French rescuers search for bodies in debris of Indonesian quake disaster

French rescuers search for bodies in debris of Indonesian quake disaster

The confirmed death toll from the devastating natural disaster and tsunami on Sulawesi island neared 2,000 on Monday, but thousands more remained unaccounted for and officials have said search teams planned to stop looking for victims later this week.

Officially, Mr Nugroho said only 265 people are confirmed missing and 152 others still buried under mud and rubble, nine days after the magnitude 7.5 quake and powerful tsunami hit Palu and its surrounding areas.

The Indonesian military will deliver the supplies to the quake victims.

"If a victim is not found after 14 days, then they will be declared missing", he said.

No one knows how many people were dragged to their deaths when the ground under Petobo and nearby areas south of Palu, dissolved so violently.

The tens of thousands left homeless by the disaster are scattered across Palu and beyond, many squatting outside their ruined homes or bunkered down in makeshift camps and entirely dependent on handouts to survive.

"[The survivors] can not stay for very long in the displaced persons camps because [the children] must return to school soon", BNPB spokesman Sutopo Purwo Nugroho said at a press conference on Sunday, adding that emergency schools may be set up using tents.

Aid is continuing to pour into hard-hit areas of Indonesia's Sulawesi island, which has been rattled by some 450 aftershocks since an natural disaster and tsunami struck just over a week ago.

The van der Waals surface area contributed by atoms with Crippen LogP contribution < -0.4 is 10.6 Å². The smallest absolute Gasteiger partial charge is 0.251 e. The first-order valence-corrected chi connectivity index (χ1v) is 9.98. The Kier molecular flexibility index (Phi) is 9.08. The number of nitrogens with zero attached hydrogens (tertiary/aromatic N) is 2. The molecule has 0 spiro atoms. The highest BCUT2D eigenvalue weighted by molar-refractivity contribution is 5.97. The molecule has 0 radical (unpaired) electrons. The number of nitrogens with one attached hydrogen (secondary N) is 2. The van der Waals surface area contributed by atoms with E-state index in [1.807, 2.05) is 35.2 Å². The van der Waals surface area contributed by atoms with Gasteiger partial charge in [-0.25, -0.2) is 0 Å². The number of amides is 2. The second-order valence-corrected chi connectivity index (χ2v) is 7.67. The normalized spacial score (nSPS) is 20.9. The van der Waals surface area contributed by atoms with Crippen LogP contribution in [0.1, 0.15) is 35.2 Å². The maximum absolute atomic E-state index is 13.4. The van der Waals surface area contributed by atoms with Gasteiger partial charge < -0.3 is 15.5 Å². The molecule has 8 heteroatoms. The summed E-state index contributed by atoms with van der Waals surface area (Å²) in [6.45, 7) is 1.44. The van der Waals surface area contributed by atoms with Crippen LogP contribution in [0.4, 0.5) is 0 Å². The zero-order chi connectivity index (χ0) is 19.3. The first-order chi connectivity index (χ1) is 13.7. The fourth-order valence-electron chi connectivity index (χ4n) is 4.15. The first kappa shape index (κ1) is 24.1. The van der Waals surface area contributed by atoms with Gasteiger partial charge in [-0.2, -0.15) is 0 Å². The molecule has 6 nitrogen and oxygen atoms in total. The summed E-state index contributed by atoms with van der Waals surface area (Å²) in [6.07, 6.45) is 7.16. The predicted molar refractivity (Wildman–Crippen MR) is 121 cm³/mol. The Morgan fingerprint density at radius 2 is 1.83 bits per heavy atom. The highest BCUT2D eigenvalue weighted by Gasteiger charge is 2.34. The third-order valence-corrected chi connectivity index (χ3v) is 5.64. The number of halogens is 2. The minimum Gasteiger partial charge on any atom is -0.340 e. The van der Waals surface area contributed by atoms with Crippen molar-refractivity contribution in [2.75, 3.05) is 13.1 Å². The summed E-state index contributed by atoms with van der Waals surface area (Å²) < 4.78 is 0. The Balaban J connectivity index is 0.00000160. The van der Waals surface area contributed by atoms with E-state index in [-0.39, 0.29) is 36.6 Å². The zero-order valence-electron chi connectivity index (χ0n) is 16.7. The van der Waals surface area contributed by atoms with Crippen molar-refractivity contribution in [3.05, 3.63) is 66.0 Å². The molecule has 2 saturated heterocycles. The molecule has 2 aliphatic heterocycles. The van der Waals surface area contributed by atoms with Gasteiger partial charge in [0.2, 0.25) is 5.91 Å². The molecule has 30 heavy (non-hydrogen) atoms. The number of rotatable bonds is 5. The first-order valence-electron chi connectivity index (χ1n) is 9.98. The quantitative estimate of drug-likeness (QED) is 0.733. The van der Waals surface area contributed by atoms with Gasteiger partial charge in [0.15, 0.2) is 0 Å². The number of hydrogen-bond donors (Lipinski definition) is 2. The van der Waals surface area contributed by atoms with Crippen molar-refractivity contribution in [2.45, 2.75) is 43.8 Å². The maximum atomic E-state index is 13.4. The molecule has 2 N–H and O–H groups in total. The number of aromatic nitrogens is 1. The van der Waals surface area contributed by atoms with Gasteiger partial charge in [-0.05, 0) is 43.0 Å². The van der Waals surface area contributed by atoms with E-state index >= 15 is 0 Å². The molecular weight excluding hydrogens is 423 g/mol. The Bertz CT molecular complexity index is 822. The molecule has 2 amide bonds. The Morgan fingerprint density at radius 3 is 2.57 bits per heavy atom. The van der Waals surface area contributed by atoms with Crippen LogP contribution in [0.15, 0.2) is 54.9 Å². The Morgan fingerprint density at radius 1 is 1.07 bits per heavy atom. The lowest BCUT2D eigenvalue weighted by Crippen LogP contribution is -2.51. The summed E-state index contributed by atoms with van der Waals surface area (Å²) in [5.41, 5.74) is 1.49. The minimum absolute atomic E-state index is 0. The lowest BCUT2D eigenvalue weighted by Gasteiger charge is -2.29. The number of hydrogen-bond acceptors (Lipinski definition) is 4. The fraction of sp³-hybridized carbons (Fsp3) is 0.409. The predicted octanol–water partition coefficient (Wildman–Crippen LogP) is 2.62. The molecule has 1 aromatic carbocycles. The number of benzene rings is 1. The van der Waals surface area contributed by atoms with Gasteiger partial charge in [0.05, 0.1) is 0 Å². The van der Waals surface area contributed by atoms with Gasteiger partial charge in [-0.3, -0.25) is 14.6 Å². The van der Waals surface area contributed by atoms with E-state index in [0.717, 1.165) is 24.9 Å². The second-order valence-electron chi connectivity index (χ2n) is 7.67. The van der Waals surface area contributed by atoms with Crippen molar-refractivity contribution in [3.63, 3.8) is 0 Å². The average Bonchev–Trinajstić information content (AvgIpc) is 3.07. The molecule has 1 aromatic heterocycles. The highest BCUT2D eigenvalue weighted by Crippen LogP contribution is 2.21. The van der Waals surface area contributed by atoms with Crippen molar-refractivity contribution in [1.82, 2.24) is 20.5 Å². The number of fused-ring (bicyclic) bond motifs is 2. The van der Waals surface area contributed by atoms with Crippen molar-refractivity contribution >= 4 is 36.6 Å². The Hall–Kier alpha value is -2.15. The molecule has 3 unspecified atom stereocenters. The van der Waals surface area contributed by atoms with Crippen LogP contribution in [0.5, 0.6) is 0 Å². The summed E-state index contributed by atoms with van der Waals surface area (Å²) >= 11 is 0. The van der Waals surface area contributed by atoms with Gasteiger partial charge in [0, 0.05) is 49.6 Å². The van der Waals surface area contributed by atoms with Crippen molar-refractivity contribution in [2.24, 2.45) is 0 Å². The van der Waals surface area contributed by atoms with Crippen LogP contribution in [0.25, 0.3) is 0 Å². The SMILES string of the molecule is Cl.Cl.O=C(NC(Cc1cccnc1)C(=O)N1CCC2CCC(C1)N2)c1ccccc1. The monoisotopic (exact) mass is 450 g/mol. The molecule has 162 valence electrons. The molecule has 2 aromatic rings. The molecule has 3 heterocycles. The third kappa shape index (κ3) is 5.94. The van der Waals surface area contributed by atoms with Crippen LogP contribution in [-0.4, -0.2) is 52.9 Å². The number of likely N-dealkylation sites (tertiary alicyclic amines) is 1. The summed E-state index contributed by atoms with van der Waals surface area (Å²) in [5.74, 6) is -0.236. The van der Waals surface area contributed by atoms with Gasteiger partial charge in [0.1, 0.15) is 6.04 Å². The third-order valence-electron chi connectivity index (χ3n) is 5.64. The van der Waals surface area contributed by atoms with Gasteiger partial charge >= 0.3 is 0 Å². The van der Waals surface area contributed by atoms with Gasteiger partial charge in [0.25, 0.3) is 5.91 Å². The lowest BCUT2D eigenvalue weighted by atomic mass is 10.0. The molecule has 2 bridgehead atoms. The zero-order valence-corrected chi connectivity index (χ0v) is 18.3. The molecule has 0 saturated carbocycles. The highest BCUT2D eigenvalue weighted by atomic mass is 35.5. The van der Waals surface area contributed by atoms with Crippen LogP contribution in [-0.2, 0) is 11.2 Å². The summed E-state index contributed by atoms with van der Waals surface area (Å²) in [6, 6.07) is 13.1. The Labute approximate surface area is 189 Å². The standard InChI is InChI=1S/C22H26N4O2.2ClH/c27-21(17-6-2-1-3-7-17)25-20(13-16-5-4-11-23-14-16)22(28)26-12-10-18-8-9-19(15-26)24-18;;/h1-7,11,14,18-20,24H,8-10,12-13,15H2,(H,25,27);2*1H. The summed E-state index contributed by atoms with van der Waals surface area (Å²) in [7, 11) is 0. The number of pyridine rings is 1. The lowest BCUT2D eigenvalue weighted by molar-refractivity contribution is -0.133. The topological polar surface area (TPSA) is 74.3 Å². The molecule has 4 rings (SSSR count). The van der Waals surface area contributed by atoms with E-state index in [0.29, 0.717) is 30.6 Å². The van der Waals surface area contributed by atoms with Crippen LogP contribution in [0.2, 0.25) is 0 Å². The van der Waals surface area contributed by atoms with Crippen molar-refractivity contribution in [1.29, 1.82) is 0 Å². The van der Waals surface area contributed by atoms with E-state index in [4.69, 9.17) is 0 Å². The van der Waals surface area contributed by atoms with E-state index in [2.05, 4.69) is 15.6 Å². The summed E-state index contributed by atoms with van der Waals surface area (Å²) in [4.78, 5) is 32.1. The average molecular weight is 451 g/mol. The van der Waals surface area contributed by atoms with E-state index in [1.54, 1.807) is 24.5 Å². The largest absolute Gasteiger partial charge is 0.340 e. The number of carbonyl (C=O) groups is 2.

Despite that, Allibert said it had been hard to get permits for Sulawesi.

The official death toll from last week's quake and the tsunami it triggered stands at 1,571, but it will certainly rise.

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The Red Cross estimates that more than 1.6 million people have been affected.

He provided the updated figure Sunday at a news conference in Jakarta.

A week after a major natural disaster brought devastation to Indonesia's Sulawesi island, Ichsan Hidayat told how the bodies of his sister and her 43-day-old daughter were found under a sea of mud and debris, the mother clutching her baby to her chest.

Indonesian police say 92 people have been arrested for looting goods in areas devastated by an natural disaster and tsunami in Central Sulawesi province.

Michael Lesmeister, director of Germany's ISAR-Germany (International Search and Rescue) group, said landing permits for his staff and cargo had come through and, after a three-day wait, they were set to install a water-purification system in Palu.

Aid has been slow to reach survivors, and desperate villagers have stormed into shops to grab food supplies.

Officials reiterated that the search is expected to end on Thursday.

The neighbourhood of Petobo, in the south of the city of Palu, where his sister, Husnul Hidayat, lived with her daughter, Aisah, was wiped out.

Wiranto, who uses one name, said heavy equipment cannot operate in such areas because they could potentially sink in the soft mud. Several other nations have also sent planeloads of aid.

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